Recently the Texas Journal of Nursing reprinted one of my blog entries to educate nurses about the issues of young adult cancer patients. In the article the author described me as a cancer survivor. I showed the article to a couple of friends and family members and one them commented that they did not think I was a survivor since I still have cancer. It made me think about what makes a person a cancer survivor. The National Coalition for Cancer Survivorship (NCCS), National Cancer Institute's Office of Cancer Survivorship and LIVEStrong (Lance Armstrong foundation) all define a person as a cancer survivor from the time of diagnosis and for the balance of life, a person diagnosed with cancer is a survivor.
For a long time, I had a hard time laying claim to the title of “Cancer Survivor”. It has been three years since my diagnosis and throughout that time I have never been in remission or had a test result of no evidence of disease. I preferred to call myself a “Cancer Fighter”. I felt that calling myself a survivor was tempting fate and since the cancer was still ravaging my body, I had not survived the disease.
Last fall I participated in the 24 hour cycling event, 24 Hours of Booty and when I pinned my number to my jersey, I added the “I’m a Survivor” sign as well. I decided that even though I had not beaten the cancer, the cancer had not beaten me. I had survived two years of living with cancer, months of chemotherapy, radiation treatments and all the side effects that come along with treatment. I was indeed a survivor.
When I was questioned whether I was survivor when the article came out I told the person I was a survivor, but since then I have spent a lot of time thinking about it. While contemplating about this, I have been thinking about all the people I have met that are also battling cancer. In the past three days I have learned that a 9 month old baby has had more than 3 brain surgeries and is preparing for yet another one as I type this. Another friend has learned about a 3rd recurrence just this week and is facing more treatment and the possibility of another surgery. Then there is a 5 y/o boy that has been battling cancer for two years and is having severe stomach pain that is a result from chemotherapy. These are just a few examples of those who are valiantly battling cancer and are indeed surviving it.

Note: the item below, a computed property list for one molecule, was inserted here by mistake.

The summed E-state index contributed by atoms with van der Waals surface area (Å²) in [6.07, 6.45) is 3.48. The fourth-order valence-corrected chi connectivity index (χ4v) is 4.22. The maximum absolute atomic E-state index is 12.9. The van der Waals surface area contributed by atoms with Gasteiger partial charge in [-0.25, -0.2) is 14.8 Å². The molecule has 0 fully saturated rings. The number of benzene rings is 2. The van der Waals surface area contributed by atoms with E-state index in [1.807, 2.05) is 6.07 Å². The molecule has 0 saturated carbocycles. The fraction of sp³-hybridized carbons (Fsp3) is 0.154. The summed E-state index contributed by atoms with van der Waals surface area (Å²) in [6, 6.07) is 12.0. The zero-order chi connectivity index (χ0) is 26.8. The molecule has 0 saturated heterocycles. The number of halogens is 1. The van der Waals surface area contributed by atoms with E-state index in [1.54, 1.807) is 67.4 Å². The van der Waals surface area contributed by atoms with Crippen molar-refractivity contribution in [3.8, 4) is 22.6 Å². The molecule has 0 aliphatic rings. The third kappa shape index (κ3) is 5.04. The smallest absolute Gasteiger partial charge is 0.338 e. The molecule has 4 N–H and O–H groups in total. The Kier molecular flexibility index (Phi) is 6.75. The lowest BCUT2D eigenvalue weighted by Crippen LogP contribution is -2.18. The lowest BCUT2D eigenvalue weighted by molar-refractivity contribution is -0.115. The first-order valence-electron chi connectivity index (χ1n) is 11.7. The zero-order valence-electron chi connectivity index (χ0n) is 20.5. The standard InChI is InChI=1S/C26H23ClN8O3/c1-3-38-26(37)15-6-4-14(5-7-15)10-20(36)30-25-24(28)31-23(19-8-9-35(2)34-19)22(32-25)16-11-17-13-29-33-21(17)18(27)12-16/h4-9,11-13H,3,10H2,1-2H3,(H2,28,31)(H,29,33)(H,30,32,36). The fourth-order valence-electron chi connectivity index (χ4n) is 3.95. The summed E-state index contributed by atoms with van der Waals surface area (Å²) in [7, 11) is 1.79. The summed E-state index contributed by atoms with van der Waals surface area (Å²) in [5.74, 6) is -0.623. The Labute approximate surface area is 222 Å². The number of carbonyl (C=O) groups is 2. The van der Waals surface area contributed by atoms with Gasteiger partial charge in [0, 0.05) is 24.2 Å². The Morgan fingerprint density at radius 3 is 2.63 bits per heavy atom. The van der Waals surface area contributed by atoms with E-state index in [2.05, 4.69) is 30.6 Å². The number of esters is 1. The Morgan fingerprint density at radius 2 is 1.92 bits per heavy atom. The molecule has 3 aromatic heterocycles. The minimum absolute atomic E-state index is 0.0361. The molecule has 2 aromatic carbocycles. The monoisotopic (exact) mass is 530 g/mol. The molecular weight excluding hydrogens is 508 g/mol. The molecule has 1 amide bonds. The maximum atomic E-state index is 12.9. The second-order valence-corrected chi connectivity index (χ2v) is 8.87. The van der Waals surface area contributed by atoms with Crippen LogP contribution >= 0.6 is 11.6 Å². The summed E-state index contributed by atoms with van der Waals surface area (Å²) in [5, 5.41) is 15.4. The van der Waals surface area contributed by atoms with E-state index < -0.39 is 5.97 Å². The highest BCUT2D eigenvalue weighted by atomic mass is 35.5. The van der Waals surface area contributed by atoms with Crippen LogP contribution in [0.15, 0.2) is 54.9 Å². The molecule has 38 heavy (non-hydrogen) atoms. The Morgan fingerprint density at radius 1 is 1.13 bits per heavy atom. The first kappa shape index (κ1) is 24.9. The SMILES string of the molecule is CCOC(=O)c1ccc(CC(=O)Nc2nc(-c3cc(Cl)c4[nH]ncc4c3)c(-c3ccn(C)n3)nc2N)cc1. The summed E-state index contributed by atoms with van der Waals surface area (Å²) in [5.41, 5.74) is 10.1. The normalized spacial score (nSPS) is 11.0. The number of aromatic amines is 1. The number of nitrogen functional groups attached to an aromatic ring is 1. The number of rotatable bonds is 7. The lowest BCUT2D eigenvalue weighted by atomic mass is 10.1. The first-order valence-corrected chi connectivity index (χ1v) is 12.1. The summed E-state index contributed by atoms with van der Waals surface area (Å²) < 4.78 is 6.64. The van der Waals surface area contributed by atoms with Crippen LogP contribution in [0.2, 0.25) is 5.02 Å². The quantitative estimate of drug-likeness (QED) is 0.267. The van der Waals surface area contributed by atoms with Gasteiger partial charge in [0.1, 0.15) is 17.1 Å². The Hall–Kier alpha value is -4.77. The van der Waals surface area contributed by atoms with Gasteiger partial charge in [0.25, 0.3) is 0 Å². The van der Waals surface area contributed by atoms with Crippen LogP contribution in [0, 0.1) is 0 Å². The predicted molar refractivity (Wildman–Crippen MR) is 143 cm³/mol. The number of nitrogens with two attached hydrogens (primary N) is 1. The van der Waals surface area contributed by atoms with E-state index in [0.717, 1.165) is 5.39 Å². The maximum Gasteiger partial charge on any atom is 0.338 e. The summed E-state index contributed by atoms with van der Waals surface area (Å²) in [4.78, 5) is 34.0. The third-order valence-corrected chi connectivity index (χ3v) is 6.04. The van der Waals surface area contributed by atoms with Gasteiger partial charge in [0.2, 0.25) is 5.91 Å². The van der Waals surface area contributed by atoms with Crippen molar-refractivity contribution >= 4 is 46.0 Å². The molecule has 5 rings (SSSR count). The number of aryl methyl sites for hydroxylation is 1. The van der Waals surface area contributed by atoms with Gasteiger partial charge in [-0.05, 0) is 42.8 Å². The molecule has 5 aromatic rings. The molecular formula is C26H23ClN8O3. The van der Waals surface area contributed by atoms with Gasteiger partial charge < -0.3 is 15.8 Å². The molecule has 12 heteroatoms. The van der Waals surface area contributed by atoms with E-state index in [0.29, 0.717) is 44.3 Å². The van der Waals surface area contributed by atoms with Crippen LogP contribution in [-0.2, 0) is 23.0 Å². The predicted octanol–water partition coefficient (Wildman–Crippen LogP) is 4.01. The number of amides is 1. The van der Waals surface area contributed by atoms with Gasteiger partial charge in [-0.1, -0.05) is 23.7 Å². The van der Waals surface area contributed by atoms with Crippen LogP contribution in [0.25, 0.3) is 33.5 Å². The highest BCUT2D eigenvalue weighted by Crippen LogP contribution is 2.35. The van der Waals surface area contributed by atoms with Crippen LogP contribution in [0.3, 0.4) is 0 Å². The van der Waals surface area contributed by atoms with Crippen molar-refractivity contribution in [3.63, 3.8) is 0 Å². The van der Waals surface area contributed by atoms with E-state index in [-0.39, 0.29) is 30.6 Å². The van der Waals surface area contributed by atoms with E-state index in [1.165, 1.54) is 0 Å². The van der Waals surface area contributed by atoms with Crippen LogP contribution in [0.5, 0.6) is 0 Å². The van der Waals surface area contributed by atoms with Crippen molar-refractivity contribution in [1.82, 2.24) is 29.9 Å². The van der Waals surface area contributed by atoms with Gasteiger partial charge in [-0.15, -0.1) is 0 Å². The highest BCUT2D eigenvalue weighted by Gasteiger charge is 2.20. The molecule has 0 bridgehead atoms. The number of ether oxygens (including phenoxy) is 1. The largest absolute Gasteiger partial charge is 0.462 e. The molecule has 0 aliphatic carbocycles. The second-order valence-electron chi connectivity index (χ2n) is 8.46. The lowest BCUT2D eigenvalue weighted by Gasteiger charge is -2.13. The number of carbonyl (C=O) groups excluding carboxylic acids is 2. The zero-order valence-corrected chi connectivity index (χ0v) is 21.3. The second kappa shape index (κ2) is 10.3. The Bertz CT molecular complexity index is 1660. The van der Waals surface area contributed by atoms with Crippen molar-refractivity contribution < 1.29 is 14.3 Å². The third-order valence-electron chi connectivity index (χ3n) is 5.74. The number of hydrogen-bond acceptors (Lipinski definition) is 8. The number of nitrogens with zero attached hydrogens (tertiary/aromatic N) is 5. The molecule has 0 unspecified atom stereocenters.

If we think along the lines that you are not a survivor until you beat cancer, what does that make the millions of people currently undergoing cancer treatment? I would indeed call them survivors.
I googled the definition of a Survivor. I found the following definitions.
1. a person or thing that survives; specif., a person who has survived an ordeal or great misfortune
2. a person regarded as resilient or courageous enough to be able to overcome hardship, misfortune, etc.
3. a person who continues to function or prosper in spite of opposition, hardship, or setbacks.
I think about those I know that have been affected by cancer and feel they embody these definitions.
Wikipedia defines a cancer survivor as an individual with cancer of any type, current or past, who is still living.
I disagree with the Wikipedia definition. I think we should go one step further. I believe cancer survivors include those that have died of cancer. Cancer may have taken their life, but if we follow the meaning of the definition, death does not trump a person being a survivor.
There are two dates coming up that invite you to celebrate with me and use them as a time to reflect on what makes a cancer survivor.
September is Ovarian Cancer Survivor Month and September 3rd is National Teal day. I invite you to wear teal on this day to remember the many women affect by Ovarian Cancer. (http://www.ovariancancerawareness.org)
October 2nd is LiveStrong day. It was inspired by Lance Armstrong as the anniversary of his cancer diagnosis. I encourage you to wear yellow on that day to support the 28 million people in the world that are cancer survivors. (www.livestrong.org/livestrongdaypledge)
I would be interested in hearing your thoughts on what makes a person a cancer survivor.